The Science Line: Clean Water Results in Smaller Fish

By: Jake Bussolini

In a previous issue, I wrote about my concern that the food source for the fish in Lake Norman is slowly disappearing by the noticeable absence of large schools of shad. Since that time, I have had some feedback from anglers and I have discussed the possible problem with wildlife officials. This writing is an update of my findings.

Anglers who do most of their fishing in the upper areas of the lake have reported that they do not see that problem in the areas that they fish, primarily north of the 150 bridge. There is also a general feeling that the game fish in the northern regions of the lake are larger than those caught in the southern part of the lake. I have also come to that conclusion. That naturally leads me to ask why?

In one of my books, written several years ago, I answered the question asked on a local angler. “Why are the game fish in Lake Norman smaller than those caught in other waters elsewhere in the country?” My answer then possibly relates to the shad shortage problem that I am now discussing. Lake Norman waters are very clean compared to many lakes in terms of the level of nutrients contained in the water. There is an adequate amount of food in the lake but the water quality is so high that it lacks the nutrition required by the fish to extend their growth.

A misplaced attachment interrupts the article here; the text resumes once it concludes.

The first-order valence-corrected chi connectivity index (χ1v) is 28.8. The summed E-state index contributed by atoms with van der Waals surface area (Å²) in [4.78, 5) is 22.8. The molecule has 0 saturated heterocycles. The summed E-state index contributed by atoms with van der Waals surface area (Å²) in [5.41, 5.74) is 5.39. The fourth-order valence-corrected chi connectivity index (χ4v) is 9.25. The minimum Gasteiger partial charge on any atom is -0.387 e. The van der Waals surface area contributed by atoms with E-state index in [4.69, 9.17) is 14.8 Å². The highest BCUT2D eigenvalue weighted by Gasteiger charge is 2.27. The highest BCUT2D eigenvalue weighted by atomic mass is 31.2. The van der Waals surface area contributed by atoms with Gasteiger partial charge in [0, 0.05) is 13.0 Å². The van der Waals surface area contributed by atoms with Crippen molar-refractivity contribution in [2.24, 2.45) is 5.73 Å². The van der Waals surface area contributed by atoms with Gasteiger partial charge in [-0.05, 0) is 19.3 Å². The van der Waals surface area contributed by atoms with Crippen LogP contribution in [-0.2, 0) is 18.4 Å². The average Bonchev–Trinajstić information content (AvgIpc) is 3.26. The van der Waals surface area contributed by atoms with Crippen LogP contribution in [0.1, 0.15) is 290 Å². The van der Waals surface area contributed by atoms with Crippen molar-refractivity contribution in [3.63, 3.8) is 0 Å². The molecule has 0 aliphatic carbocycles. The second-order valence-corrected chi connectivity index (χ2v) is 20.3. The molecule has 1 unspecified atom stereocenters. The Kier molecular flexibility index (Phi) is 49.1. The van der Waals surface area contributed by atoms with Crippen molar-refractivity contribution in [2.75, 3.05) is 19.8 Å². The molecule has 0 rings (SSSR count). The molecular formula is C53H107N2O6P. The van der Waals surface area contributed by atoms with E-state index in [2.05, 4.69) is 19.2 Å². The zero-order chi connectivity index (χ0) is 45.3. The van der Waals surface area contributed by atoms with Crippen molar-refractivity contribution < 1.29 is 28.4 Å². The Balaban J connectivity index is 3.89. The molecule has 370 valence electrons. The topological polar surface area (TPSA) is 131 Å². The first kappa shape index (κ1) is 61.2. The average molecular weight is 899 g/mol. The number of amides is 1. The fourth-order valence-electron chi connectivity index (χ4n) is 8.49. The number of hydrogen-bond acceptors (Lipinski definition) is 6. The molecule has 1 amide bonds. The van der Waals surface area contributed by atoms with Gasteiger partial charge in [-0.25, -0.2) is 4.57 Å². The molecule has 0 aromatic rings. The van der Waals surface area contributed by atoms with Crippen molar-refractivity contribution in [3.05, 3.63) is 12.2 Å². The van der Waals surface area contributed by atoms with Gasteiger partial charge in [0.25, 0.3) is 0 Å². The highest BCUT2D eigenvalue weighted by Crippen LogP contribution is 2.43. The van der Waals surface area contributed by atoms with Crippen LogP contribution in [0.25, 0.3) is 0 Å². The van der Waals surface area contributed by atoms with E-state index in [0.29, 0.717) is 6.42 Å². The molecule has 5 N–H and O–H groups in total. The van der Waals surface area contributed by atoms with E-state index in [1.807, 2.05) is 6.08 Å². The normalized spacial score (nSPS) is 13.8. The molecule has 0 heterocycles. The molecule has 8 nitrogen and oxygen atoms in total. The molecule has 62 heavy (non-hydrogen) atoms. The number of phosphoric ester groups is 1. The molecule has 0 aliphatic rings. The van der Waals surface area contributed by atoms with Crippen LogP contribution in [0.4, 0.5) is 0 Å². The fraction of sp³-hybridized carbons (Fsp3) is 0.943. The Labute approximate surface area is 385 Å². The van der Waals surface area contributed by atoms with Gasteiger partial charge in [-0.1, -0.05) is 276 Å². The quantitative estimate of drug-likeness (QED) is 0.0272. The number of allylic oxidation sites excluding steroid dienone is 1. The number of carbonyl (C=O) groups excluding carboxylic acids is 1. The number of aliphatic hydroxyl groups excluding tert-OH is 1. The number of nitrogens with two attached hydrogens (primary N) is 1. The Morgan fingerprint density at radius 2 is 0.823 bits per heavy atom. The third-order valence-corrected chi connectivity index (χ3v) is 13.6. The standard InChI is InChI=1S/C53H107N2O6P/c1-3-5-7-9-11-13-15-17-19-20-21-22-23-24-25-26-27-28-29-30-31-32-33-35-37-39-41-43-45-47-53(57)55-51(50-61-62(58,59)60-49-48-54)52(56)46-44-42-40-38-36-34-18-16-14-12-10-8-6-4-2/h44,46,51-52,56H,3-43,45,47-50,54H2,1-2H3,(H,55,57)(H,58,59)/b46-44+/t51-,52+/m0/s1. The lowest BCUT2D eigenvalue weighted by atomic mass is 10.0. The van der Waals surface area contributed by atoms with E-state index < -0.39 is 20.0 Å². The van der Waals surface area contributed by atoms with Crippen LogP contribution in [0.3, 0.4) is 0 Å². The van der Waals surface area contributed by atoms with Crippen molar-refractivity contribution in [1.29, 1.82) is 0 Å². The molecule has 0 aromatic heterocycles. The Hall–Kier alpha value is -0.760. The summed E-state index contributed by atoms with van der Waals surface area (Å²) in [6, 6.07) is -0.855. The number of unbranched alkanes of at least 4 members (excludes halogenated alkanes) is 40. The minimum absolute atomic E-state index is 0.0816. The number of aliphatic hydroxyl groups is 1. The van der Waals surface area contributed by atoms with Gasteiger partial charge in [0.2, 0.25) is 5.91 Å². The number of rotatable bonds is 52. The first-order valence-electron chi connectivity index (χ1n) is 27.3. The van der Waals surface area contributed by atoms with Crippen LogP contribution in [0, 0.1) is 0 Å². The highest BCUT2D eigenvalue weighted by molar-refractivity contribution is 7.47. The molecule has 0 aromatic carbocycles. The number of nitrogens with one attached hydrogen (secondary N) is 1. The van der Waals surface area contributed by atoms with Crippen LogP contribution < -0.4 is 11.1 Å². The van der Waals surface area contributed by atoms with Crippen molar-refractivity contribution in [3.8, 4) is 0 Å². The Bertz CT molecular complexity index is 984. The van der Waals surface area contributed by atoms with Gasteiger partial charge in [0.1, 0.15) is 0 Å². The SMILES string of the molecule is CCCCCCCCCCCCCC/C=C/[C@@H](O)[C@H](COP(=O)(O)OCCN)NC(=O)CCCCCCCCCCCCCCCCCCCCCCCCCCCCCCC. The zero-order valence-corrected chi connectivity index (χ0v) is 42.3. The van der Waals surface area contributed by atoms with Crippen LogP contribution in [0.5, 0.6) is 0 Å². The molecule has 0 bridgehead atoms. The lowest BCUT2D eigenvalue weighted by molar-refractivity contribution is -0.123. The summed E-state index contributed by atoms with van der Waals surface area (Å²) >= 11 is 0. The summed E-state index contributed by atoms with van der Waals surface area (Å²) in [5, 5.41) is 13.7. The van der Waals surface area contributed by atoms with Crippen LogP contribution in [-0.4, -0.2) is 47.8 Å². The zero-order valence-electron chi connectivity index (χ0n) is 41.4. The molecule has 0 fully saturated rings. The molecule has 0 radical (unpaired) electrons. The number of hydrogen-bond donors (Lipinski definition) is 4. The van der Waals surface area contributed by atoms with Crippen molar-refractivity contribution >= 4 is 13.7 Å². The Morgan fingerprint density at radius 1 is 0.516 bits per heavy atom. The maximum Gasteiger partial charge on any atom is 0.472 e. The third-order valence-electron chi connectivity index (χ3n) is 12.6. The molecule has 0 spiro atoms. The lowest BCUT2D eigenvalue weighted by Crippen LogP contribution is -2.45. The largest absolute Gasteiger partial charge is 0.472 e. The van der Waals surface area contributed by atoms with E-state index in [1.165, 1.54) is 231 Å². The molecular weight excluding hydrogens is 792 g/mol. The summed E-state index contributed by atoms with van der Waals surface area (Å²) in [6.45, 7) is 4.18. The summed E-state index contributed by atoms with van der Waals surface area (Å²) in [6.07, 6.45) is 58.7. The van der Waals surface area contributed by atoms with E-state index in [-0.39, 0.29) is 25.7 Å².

Nitrogen and phosphorus are nutrients that are natural parts of the aquatic ecosystem. These two elements support the growth of algae and aquatic plants, which provide food for fish and other smaller organisms that live in the lake. Lake Norman is but one of many lakes fed by the Catawba River. The river itself, because it flows over miles of different types of land, picks up several different nutrients along the way. As the river flows into Lake Norman, if drops its high nutrient levels into the north end of the lake. Lake Norman is so large, that the current flow downstream slows to nearly neutral flow in the south part of the lake resulting in the water at the north end of the lake containing higher nutrition than the water in the southern regions. The fish, including the small bait type fish, will naturally gravitate to the higher nutrition water closer to where the river water enters the lake.

This theory makes some sense to me and we may see some change as the spring approaches since the recent water draw down and the large amount of rain will certainly cause a change in the water flow rate, even in the south areas of the lake. Anglers should keep their eyes on their sonar screens and let me know if they begin to see the shad return to the south end of the lake. Like the weather, these things are often cyclic, and hopefully those of us who normally fish the south end of the lake will see the shad return soon. My e mail is Let me know your experiences.

Jake Bussolini is a freelance writer who has written several books about freshwater fishing. His books can be seen at